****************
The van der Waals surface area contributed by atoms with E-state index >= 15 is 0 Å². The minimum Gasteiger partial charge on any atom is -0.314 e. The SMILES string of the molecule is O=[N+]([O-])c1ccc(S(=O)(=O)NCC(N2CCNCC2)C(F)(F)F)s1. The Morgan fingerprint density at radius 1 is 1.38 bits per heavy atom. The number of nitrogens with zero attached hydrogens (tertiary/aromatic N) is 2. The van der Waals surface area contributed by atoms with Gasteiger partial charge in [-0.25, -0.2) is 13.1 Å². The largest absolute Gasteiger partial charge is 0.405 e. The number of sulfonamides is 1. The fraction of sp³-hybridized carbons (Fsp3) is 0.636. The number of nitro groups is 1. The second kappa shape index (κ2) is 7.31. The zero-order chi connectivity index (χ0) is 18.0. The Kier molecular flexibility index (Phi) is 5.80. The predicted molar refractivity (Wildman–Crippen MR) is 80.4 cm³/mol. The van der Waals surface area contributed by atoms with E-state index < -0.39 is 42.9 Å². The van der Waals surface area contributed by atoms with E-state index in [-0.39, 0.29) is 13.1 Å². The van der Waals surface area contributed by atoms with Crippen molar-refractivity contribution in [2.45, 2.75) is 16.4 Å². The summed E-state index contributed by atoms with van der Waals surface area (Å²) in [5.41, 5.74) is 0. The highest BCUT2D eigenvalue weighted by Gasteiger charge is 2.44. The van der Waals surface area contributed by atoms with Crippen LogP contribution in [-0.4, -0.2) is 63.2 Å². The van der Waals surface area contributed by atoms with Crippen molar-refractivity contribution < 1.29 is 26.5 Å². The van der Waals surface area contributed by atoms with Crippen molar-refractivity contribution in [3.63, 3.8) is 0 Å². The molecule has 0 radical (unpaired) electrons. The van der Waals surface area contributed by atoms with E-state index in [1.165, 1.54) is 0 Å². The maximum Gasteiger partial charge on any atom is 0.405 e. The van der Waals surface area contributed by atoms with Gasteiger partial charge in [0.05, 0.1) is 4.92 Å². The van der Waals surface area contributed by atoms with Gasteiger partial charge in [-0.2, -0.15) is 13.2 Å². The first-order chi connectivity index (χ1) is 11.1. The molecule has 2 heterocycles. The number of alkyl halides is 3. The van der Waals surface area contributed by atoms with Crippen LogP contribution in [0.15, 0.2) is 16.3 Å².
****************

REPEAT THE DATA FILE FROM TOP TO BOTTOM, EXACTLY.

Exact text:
The van der Waals surface area contributed by atoms with E-state index >= 15 is 0 Å². The minimum Gasteiger partial charge on any atom is -0.314 e. The SMILES string of the molecule is O=[N+]([O-])c1ccc(S(=O)(=O)NCC(N2CCNCC2)C(F)(F)F)s1. The Morgan fingerprint density at radius 1 is 1.38 bits per heavy atom. The number of nitrogens with zero attached hydrogens (tertiary/aromatic N) is 2. The van der Waals surface area contributed by atoms with Gasteiger partial charge in [-0.25, -0.2) is 13.1 Å². The largest absolute Gasteiger partial charge is 0.405 e. The number of sulfonamides is 1. The fraction of sp³-hybridized carbons (Fsp3) is 0.636. The number of nitro groups is 1. The second kappa shape index (κ2) is 7.31. The zero-order chi connectivity index (χ0) is 18.0. The Kier molecular flexibility index (Phi) is 5.80. The predicted molar refractivity (Wildman–Crippen MR) is 80.4 cm³/mol. The van der Waals surface area contributed by atoms with E-state index < -0.39 is 42.9 Å². The van der Waals surface area contributed by atoms with E-state index in [-0.39, 0.29) is 13.1 Å². The van der Waals surface area contributed by atoms with Crippen molar-refractivity contribution in [2.45, 2.75) is 16.4 Å². The summed E-state index contributed by atoms with van der Waals surface area (Å²) in [5.41, 5.74) is 0. The highest BCUT2D eigenvalue weighted by Gasteiger charge is 2.44. The van der Waals surface area contributed by atoms with Crippen LogP contribution in [-0.4, -0.2) is 63.2 Å². The van der Waals surface area contributed by atoms with Crippen molar-refractivity contribution < 1.29 is 26.5 Å². The van der Waals surface area contributed by atoms with Crippen molar-refractivity contribution in [3.63, 3.8) is 0 Å². The molecule has 0 radical (unpaired) electrons. The van der Waals surface area contributed by atoms with E-state index in [1.165, 1.54) is 0 Å². The maximum Gasteiger partial charge on any atom is 0.405 e. The van der Waals surface area contributed by atoms with Gasteiger partial charge in [0.05, 0.1) is 4.92 Å². The van der Waals surface area contributed by atoms with Gasteiger partial charge in [-0.2, -0.15) is 13.2 Å². The first-order chi connectivity index (χ1) is 11.1. The molecule has 2 heterocycles. The number of alkyl halides is 3. The van der Waals surface area contributed by atoms with Crippen LogP contribution in [0.15, 0.2) is 16.3 Å².